PHY138 - Mechanics - Class 3 - Monday, September 19, 2005


About Your MasteringPhysics Mark

MasteringPhysics was designed to deliver homework assignments, and it does a superb job. However it was not designed for things like the Pre-Course Assessment Quiz, for which you get full credit for answering a question whether or not the answer was correct. It was also not designed to deliver two different types of assignments, such as our Pre-Class Quizzes and our Problem Sets.

Thus, as we discussed in class today, MP will show all your assignments as a single collection. Please trust us: at the end of the year we will re-calculate the marks for PHY138 as described in the marking scheme for the course. To remind you:

Just For Fun

In §2.6 the text concentrates on Galileo's description of free fall, but also briefly mentions the Aristotelian approach to this physical circumstance. Another idea about falling is available via the button to the right. It will appear in a separate window. Theory of Intelligent Falling

Problem Solving

Although we will emphasise concepts on the tests and exam, there will be some conventional algebraic and/or numeric problems too. The text develops a problem-solving strategy, beginning with the box on page 24, which it uses for every worked example.

We have prepared a one-page document on a small variation of the strategy in the text. You may access a pdf version of it with the button to the right; separate window. problem solving strategy

We will use this technique for every example we do in class, and strongly recommend that you use it for all problems that you do.

Today's Class

We finished Chapter 1 and almost finished Chapter 2.

I mentioned that the right answer (c) to the text's Stop To Think 2.2 is somewhat misleading. As shown in the text, the speed changes discontinuously at two times, which is physically impossible. The curve should be smooth at all points. I have contacted the author, Randy Knight, and this will be fixed in the next printing of the book. In fact, we added a fourth assumption about the nature of world according to classical physics: it is continuous.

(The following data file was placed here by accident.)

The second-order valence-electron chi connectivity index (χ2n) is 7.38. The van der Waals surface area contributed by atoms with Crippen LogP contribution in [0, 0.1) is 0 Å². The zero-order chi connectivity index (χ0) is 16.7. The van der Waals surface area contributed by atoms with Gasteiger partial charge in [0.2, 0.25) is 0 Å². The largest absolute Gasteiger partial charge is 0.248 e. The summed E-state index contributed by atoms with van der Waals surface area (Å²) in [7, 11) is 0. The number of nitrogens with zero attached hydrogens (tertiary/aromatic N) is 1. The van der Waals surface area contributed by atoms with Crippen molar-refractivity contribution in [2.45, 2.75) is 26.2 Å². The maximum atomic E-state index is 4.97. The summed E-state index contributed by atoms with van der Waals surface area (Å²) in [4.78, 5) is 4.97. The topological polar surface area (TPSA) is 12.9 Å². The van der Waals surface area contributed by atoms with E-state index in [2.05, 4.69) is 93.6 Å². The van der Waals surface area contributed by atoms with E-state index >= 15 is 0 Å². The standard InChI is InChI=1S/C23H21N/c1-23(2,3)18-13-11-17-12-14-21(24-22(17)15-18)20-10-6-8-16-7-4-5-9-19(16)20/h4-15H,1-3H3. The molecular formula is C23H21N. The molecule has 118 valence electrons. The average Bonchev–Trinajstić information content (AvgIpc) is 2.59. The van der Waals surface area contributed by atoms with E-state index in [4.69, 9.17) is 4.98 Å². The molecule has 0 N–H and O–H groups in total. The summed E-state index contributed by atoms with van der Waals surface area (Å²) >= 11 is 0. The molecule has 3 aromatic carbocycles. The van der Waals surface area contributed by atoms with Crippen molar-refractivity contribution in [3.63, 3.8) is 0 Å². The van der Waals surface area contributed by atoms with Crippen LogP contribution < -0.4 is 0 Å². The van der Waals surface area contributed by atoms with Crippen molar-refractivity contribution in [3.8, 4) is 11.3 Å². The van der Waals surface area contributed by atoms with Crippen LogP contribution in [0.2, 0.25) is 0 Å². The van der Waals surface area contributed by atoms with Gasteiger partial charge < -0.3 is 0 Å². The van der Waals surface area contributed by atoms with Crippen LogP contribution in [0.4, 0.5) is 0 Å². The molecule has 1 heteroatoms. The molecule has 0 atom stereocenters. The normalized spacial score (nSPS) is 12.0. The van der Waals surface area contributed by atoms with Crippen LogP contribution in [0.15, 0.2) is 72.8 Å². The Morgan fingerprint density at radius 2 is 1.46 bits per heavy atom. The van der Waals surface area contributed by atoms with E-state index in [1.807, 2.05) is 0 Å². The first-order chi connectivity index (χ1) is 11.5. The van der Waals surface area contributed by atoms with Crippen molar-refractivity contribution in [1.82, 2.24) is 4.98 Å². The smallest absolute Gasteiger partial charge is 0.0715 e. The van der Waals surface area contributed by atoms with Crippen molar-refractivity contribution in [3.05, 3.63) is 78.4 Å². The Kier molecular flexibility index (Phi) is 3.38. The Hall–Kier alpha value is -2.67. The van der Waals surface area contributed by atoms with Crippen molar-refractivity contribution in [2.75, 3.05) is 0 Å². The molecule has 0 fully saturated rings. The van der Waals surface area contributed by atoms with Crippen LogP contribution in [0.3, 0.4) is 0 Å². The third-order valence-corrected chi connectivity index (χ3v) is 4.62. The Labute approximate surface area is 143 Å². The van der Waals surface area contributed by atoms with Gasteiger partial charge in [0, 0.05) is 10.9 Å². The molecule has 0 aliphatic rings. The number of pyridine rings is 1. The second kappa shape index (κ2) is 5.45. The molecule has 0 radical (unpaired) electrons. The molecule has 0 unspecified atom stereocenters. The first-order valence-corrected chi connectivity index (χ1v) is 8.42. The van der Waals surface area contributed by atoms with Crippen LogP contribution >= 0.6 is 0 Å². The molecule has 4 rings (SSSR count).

We introduced the notation of integrals in class today. Note that the text sub-section A Little More Calculus: Integrals is explicitly excluded from the syllabus for the course. We know that most of you did not not do integration in high school, and also know that MAT135 will not get to this until January. In PHY138 we will be using integral signs as a short-hand for the infinite sum of rectangles under a curve to get the area, but will not ask you to know how to do the mathematics of integration until MAT135 catches up with us.

In-Class Question

We asked the In-Class Question accessible by clicking on button to the right. Virtually all students who answered got the correct answer: 3. in-class question

As usual for these questions, I may want to re-use it next year and so want to keep it between you and me. It will be available to you via the above link until after the Final Exam in the course, and I have disabled printing.

Class Materials

Flash animation extending Figure 1.22 (b) of the text. Theory of Intelligent Falling
Flash animation of a motion diagram. Theory of Intelligent Falling
Flash animation of the relation between position, speed and constant acceleration. Theory of Intelligent Falling
Flash animation introducing the integral sign. We only used the first "scene" of the animation. Theory of Intelligent Falling
Pdf version of the PowerPoint on the side screens. Theory of Intelligent Falling
Today's Journal. Theory of Intelligent Falling

Suggested Problems

Some students want to solve even more problems than those in the Problem Sets. This is not a bad idea: the more practice you get in solving problems the better you will get at it. Here are some suggestions:

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